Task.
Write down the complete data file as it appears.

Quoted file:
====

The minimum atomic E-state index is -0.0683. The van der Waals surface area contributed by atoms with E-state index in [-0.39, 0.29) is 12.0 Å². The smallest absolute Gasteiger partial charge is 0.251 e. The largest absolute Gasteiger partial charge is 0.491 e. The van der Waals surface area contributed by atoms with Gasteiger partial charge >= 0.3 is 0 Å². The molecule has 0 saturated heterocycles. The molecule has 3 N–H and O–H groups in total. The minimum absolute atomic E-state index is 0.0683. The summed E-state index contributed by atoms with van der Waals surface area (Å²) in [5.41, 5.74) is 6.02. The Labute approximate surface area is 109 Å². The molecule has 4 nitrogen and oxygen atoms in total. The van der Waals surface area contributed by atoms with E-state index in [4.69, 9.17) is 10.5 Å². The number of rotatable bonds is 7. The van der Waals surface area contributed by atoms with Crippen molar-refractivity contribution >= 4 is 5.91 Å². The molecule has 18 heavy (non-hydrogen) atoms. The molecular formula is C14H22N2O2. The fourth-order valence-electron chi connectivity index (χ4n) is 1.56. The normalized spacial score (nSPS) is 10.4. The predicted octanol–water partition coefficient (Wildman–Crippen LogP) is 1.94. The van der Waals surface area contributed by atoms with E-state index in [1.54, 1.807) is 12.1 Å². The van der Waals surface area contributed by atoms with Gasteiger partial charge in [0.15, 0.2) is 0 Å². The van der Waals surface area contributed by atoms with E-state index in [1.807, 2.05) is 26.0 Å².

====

The minimum atomic E-state index is -0.0683. The van der Waals surface area contributed by atoms with E-state index in [-0.39, 0.29) is 12.0 Å². The smallest absolute Gasteiger partial charge is 0.251 e. The largest absolute Gasteiger partial charge is 0.491 e. The van der Waals surface area contributed by atoms with Gasteiger partial charge >= 0.3 is 0 Å². The molecule has 0 saturated heterocycles. The molecule has 3 N–H and O–H groups in total. The minimum absolute atomic E-state index is 0.0683. The summed E-state index contributed by atoms with van der Waals surface area (Å²) in [5.41, 5.74) is 6.02. The Labute approximate surface area is 109 Å². The molecule has 4 nitrogen and oxygen atoms in total. The van der Waals surface area contributed by atoms with E-state index in [4.69, 9.17) is 10.5 Å². The number of rotatable bonds is 7. The van der Waals surface area contributed by atoms with Crippen molar-refractivity contribution >= 4 is 5.91 Å². The molecule has 18 heavy (non-hydrogen) atoms. The molecular formula is C14H22N2O2. The fourth-order valence-electron chi connectivity index (χ4n) is 1.56. The normalized spacial score (nSPS) is 10.4. The predicted octanol–water partition coefficient (Wildman–Crippen LogP) is 1.94. The van der Waals surface area contributed by atoms with E-state index in [1.54, 1.807) is 12.1 Å². The van der Waals surface area contributed by atoms with Gasteiger partial charge in [0.15, 0.2) is 0 Å². The van der Waals surface area contributed by atoms with E-state index in [1.807, 2.05) is 26.0 Å².